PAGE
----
Allison transmissions are practically legendary. For over a century, they’ve been integral to the Indianapolis 500, the war effort, and freight. How do they work? How have they lasted so long and built such a reputation? What sorts of problems can they have? And what’s the best way to get the most miles out of them?
History of Allison Transmissions
Allison started in 1909. It was then that James A. Allison and three business partners funded and constructed the Indianapolis Motor Speedway. Two years later, in 1911, Allison’s track held the first Indianapolis 500-mile race. James Allison provided financial backing for several race teams and, in 1915, started his own. He and his company quickly gained a reputation for their race cars and automotive technology innovations.
When World War I started, Allison suspended racing and the Allison Experimental Company turned its attention to machining parts, tools, and masters for the Liberty airplane engine. Allison became the main power plant in the US war effort. The company’s experience and expertise in aviation engineering was one of the primary reasons General Motors wanted to buy the company following James Allison’s death in 1928.
Allison remained a major force in aviation engineering through World War II. At the end of that war, GM put Allison engineers to work in a new field: power transmissions for tracked military vehicles. Their new transmission combined range change, steering, and braking – a revolution in its time.
After WWII, GM turned Allison Transmission loose on civilian transportation. Allison engineers designed, developed, and manufactured the world’s first automatic transmission for heavy-duty vehicles: city buses… locomotives… and delivery trucks.
Allison Transmissions: Inside Look
Today, Allison Transmission is “the largest designer, developer, manufacturer, and distributor of medium- and heavy-duty fully automatic transmissions and hybrid propulsion systems in the world.” Allison Automatics – unlike manual and automated manual transmissions (AMTs) – boasts no power interrupts during shift change. This gives them a unique ability to make the most of the engine’s horsepower and torque, delivering more of it to the truck’s wheels.
Instead of using as many gears as an equivalent manual or AMT, Allison transmissions feature a torque converter. The torque converter multiplies engine output torque to create a range of low-end ratio coverage. This allows the Allison to act as a continuously-variable transmission, giving trucks the power to move faster out of a steep grade or a loading ramp.
The torque converter acts as a fluid drive between the engine and transmission. This creates a cushion effect which reduces shock and strain across the entire driveline. This benefits not only the engine but also the universal joints and the rear axle, prolonging their operating life.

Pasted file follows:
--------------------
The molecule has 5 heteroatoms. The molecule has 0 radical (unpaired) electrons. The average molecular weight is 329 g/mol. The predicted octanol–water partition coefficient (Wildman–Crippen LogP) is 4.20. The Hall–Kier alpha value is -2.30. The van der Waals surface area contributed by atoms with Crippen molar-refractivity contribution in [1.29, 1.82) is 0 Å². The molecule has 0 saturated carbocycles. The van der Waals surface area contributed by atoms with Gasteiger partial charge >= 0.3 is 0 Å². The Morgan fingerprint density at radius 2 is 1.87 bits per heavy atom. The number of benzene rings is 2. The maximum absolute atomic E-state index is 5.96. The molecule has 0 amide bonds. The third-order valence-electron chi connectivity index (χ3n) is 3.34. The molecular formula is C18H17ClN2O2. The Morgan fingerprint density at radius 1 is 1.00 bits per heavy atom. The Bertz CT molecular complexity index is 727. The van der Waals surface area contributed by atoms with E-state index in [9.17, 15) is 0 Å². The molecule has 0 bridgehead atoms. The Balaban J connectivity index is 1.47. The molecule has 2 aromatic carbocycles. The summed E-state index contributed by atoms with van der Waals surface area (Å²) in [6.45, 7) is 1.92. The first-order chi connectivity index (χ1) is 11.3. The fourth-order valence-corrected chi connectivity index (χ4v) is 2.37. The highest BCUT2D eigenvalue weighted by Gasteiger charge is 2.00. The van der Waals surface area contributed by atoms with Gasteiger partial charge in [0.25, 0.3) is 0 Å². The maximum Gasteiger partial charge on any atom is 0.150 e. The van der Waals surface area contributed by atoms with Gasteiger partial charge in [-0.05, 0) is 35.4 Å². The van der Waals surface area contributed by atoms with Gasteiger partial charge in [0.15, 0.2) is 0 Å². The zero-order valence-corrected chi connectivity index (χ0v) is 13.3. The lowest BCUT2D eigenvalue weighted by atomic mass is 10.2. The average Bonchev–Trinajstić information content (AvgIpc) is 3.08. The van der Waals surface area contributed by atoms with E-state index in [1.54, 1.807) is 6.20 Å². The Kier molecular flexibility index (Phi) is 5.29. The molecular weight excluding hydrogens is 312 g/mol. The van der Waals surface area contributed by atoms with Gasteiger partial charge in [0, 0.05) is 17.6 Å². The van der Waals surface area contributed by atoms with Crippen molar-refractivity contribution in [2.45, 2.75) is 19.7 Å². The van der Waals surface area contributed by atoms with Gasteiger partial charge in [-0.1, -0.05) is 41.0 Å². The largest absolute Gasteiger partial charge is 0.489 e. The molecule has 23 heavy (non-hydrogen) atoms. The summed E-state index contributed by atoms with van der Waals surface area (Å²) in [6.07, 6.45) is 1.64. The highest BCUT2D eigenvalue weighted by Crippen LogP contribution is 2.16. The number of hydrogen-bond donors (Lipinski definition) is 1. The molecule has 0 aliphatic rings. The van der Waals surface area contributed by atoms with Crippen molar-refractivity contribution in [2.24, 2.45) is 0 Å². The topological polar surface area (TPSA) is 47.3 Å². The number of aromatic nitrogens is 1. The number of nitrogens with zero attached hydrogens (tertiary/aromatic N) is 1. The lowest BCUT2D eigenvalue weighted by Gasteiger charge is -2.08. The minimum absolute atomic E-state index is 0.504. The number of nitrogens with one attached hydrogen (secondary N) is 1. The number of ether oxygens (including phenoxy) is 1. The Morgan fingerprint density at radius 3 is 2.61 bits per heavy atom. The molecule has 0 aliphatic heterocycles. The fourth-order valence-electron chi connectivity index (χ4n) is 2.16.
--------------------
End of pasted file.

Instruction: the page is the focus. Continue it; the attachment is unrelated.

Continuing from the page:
The output shaft delivers horsepower. Allison’s spline is patented because of its unique design that allows for a greatly increased amount of torque– and with it, faster acceleration and improved performance.
Common Issues with Allison Transmissions
Custom-designed for several different industries and proven to deliver reliable power and work, Allison transmissions have moved America for over a century, but, at the end of the day, they’re still machines and machines inevitably break down and experience problems. In the event of a part failure in an Allison transmission, the best option is usually to take advantage of the warranty. However, the three (3) most common issues are actually failsafe:
- Incorrect hookup
- Limp mode (in the Allison 1000 model)
- TCM module problem
Let’s take a brief look at each…
It’s entirely possible that the transmission itself is in working order and was simply put into the vehicle incorrectly. In older makes and models, start by checking the vacuum lines and other parts which connect to the transmission. If you notice anything out of order, reattach the connections and see if the problem happens again.
Limp Mode (Allison 1000 Model)
The Allison 1000 model transmission is built with a feature called “limp mode.” In limp mode, the transmission locks itself in third gear. This is triggered by overheating, towing a particularly heavy load, or anything that could potentially cause damage to the transmission. If you’re running an Allison 1000 transmission, make sure to keep it well-maintained to try to avoid triggering limp mode. Once limp mode is triggered, the driver cannot reverse it. In most cases, the transmission has to be rebuilt.
Allison transmissions built in the mid-2000s were subject to a recall on their TCM module. If you think your TCM module has never been replaced, contact the manufacturer and ask about the best way to get this issue resolved. Don’t ignore it and keep driving a vehicle with a faulty transmission part!
Proper maintenance and normal usage go a long way with any vehicle, but Allison transmissions normally last a very long time with few – if any – problems. But– don’t be complacent! Machines are only as good as their operators. To make sure your Allison transmission (and other systems) are able to keep working as hard as you do, sign up for Diesel Repair. Start today for FREE and keep moving!
What about the 2009-2015 #25246861 TCM that is no longer available? Check that one out.
I agree! It is literally non existent in the US right now.